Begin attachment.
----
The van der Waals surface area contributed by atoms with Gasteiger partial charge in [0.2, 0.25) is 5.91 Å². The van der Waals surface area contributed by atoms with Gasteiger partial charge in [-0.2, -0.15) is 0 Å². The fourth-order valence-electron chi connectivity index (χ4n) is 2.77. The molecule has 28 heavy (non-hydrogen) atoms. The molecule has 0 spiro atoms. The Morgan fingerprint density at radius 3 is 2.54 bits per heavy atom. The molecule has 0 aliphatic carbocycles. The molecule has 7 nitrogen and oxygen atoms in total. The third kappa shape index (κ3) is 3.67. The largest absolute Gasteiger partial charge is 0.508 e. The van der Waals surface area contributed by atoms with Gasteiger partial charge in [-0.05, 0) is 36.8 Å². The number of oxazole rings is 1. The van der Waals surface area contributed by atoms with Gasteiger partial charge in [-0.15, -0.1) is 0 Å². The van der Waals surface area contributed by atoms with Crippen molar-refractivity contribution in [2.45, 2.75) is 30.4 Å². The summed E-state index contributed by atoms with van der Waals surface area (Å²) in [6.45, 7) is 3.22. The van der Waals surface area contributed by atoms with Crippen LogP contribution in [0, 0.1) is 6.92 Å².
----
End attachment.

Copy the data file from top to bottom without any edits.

The van der Waals surface area contributed by atoms with Gasteiger partial charge in [0.2, 0.25) is 5.91 Å². The van der Waals surface area contributed by atoms with Gasteiger partial charge in [-0.2, -0.15) is 0 Å². The fourth-order valence-electron chi connectivity index (χ4n) is 2.77. The molecule has 28 heavy (non-hydrogen) atoms. The molecule has 0 spiro atoms. The Morgan fingerprint density at radius 3 is 2.54 bits per heavy atom. The molecule has 0 aliphatic carbocycles. The molecule has 7 nitrogen and oxygen atoms in total. The third kappa shape index (κ3) is 3.67. The largest absolute Gasteiger partial charge is 0.508 e. The van der Waals surface area contributed by atoms with Gasteiger partial charge in [-0.05, 0) is 36.8 Å². The number of oxazole rings is 1. The van der Waals surface area contributed by atoms with Gasteiger partial charge in [-0.15, -0.1) is 0 Å². The van der Waals surface area contributed by atoms with Crippen molar-refractivity contribution in [2.45, 2.75) is 30.4 Å². The summed E-state index contributed by atoms with van der Waals surface area (Å²) in [6.45, 7) is 3.22. The van der Waals surface area contributed by atoms with Crippen LogP contribution in [0, 0.1) is 6.92 Å².